John Pappas's Reviews > The Verificationist

The Verificationist by Donald Antrim
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Jun 15, 12

Read from June 11 to 15, 2012

Regarded only through the lenses of magic realism or surrealism, this book is a hilarious (albeit in an entirely disturbing and discomfiting manner) and occasionally poignant story of an adult male trying to simultaneously avoid and claim his status as a man. But Antrim seems to not be writing a narrative only about this character's dream-like journey (or lack thereof). His deft use of these techniques to heighten the disassociative state of the narrator, to lend it greater realness and credence, creates a much more interesting character, yes, but also a character with much greater satirical power and function. As such, Antrim's book becomes a metafictional comment on the growing body of literature (I'm looking at you Russo, Walter, Delillo, et al.) featuring educated bumblers -- self-absorbed, self-sabotaging manchildren who use scholarship, not as a way to embrace the world, but as a means of avoidance. By poking fun at the tropes of these novels through the protagonist's sometimes prescient and sometimes misguided self-analysis (he is a psychologist, of course), overwrought rationalizations and compensation mechanisms, Antrim critiques the societal expectations of middle-aged men and the popular literature written about their struggles. Hysterical, in all senses of the word.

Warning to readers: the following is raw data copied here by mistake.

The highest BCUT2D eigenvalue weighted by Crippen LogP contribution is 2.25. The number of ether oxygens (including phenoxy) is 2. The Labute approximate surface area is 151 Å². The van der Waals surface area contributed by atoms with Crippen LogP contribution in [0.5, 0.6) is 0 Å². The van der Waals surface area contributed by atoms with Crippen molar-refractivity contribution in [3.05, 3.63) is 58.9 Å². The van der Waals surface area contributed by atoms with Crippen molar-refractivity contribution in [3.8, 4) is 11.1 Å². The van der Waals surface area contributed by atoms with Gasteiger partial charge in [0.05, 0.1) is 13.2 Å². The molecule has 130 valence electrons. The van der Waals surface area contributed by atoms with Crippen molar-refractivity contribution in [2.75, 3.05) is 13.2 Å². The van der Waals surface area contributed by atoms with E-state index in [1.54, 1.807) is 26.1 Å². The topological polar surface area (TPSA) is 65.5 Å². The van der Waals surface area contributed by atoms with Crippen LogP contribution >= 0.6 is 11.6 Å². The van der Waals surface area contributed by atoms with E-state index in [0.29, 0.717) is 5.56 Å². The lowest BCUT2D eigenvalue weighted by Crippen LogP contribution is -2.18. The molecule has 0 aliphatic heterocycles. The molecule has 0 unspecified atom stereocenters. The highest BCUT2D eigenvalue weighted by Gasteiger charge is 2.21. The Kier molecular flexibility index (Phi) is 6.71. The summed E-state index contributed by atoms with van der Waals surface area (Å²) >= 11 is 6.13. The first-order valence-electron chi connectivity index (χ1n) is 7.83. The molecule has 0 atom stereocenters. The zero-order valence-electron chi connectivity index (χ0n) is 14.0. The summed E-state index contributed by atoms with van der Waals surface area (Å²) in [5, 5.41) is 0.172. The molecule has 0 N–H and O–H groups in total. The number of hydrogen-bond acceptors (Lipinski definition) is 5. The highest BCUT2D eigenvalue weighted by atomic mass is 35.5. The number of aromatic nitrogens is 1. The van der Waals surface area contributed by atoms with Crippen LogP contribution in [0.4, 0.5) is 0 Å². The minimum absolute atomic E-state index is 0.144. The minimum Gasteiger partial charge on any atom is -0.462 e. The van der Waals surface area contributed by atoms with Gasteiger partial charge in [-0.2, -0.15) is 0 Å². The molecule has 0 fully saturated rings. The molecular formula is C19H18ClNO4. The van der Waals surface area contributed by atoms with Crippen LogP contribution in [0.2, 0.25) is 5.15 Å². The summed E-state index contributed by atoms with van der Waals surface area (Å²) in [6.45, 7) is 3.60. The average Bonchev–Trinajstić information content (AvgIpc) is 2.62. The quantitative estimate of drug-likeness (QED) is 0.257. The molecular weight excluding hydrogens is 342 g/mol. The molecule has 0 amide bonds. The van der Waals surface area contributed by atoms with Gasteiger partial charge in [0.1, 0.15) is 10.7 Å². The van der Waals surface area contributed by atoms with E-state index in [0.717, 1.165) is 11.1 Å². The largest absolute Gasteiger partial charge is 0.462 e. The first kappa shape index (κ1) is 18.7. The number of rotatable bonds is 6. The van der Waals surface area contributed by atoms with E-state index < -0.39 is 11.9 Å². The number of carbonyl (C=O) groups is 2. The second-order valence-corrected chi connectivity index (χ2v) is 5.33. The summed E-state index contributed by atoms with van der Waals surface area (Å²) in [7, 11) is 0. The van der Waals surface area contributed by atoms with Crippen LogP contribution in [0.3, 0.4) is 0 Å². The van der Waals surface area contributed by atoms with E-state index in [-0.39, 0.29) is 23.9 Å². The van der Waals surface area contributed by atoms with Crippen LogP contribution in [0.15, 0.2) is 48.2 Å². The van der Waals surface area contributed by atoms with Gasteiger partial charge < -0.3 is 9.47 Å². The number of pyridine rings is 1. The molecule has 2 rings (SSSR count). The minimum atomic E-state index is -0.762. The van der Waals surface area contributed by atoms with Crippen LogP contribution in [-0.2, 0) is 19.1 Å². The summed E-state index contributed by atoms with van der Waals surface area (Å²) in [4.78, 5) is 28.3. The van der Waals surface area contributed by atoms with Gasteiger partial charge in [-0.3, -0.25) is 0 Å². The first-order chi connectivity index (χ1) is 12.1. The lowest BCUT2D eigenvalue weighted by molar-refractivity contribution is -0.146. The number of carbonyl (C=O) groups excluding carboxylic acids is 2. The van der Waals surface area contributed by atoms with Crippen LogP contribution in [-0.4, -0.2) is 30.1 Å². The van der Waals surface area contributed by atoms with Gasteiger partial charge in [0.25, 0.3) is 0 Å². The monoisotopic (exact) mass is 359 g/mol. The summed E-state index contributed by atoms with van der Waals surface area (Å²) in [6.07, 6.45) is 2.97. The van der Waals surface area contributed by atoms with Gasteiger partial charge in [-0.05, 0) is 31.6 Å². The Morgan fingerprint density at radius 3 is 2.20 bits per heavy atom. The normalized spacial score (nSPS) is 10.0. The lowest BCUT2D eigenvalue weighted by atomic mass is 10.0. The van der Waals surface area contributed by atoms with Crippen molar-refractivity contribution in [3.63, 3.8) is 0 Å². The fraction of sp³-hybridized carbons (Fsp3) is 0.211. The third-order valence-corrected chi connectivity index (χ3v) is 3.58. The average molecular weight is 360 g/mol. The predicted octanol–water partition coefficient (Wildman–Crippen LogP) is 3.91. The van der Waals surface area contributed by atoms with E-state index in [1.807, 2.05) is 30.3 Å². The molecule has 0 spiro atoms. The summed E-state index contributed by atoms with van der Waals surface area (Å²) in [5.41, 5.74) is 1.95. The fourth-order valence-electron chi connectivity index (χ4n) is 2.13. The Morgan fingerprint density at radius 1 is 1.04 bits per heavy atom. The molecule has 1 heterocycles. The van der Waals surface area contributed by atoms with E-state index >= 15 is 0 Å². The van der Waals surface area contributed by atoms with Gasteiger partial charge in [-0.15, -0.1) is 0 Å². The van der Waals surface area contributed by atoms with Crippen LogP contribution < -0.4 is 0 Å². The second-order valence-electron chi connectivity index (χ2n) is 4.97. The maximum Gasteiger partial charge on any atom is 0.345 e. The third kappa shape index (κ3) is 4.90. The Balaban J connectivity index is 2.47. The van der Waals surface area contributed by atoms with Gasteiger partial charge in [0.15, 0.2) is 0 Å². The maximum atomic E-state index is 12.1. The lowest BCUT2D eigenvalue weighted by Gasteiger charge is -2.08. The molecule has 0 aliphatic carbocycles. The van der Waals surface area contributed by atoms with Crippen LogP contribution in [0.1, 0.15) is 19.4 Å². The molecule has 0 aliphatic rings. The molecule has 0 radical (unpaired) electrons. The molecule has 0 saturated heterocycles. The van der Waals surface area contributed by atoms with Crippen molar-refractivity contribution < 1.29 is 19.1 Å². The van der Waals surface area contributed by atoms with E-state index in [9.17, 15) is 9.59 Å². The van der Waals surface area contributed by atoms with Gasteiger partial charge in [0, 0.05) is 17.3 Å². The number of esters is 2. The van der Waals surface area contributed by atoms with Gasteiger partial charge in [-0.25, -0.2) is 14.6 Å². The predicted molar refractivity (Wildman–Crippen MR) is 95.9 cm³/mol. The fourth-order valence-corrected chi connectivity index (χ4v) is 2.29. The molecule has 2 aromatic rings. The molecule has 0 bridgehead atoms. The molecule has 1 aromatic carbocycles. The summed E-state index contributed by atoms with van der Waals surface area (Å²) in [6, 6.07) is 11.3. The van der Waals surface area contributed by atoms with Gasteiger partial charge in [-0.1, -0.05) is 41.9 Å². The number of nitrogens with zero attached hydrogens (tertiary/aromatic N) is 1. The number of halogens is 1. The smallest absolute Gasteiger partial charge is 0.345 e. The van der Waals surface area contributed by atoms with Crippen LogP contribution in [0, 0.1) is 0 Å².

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06/11/2012 page 30
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